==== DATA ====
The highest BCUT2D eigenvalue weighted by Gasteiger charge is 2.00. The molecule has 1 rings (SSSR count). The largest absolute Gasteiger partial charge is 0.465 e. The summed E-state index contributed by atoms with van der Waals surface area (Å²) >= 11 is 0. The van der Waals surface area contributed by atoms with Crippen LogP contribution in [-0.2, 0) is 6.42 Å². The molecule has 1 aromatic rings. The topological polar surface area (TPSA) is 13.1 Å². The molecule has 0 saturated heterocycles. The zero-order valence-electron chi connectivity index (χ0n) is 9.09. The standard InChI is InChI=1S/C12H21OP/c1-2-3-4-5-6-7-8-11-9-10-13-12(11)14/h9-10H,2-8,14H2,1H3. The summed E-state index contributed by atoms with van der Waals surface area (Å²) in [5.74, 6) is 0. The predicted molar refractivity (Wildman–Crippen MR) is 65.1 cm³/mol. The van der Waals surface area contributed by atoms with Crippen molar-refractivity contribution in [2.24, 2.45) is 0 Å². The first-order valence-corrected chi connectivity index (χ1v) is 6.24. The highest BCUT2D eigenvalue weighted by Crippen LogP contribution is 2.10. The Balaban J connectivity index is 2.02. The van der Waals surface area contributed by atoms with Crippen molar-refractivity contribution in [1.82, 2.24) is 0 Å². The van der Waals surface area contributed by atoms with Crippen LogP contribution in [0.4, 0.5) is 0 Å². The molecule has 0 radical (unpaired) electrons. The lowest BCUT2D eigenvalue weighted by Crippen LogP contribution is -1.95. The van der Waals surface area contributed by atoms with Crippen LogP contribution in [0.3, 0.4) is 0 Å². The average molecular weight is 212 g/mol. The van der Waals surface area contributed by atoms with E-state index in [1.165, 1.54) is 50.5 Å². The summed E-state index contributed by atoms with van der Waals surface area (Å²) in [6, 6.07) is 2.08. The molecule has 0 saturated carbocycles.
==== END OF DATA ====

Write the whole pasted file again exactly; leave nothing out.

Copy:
The highest BCUT2D eigenvalue weighted by Gasteiger charge is 2.00. The molecule has 1 rings (SSSR count). The largest absolute Gasteiger partial charge is 0.465 e. The summed E-state index contributed by atoms with van der Waals surface area (Å²) >= 11 is 0. The van der Waals surface area contributed by atoms with Crippen LogP contribution in [-0.2, 0) is 6.42 Å². The molecule has 1 aromatic rings. The topological polar surface area (TPSA) is 13.1 Å². The molecule has 0 saturated heterocycles. The zero-order valence-electron chi connectivity index (χ0n) is 9.09. The standard InChI is InChI=1S/C12H21OP/c1-2-3-4-5-6-7-8-11-9-10-13-12(11)14/h9-10H,2-8,14H2,1H3. The summed E-state index contributed by atoms with van der Waals surface area (Å²) in [5.74, 6) is 0. The predicted molar refractivity (Wildman–Crippen MR) is 65.1 cm³/mol. The van der Waals surface area contributed by atoms with Crippen molar-refractivity contribution in [2.24, 2.45) is 0 Å². The first-order valence-corrected chi connectivity index (χ1v) is 6.24. The highest BCUT2D eigenvalue weighted by Crippen LogP contribution is 2.10. The Balaban J connectivity index is 2.02. The van der Waals surface area contributed by atoms with Crippen molar-refractivity contribution in [1.82, 2.24) is 0 Å². The van der Waals surface area contributed by atoms with Crippen LogP contribution in [0.4, 0.5) is 0 Å². The molecule has 0 radical (unpaired) electrons. The lowest BCUT2D eigenvalue weighted by Crippen LogP contribution is -1.95. The van der Waals surface area contributed by atoms with Crippen LogP contribution in [0.3, 0.4) is 0 Å². The average molecular weight is 212 g/mol. The van der Waals surface area contributed by atoms with E-state index in [1.165, 1.54) is 50.5 Å². The summed E-state index contributed by atoms with van der Waals surface area (Å²) in [6, 6.07) is 2.08. The molecule has 0 saturated carbocycles.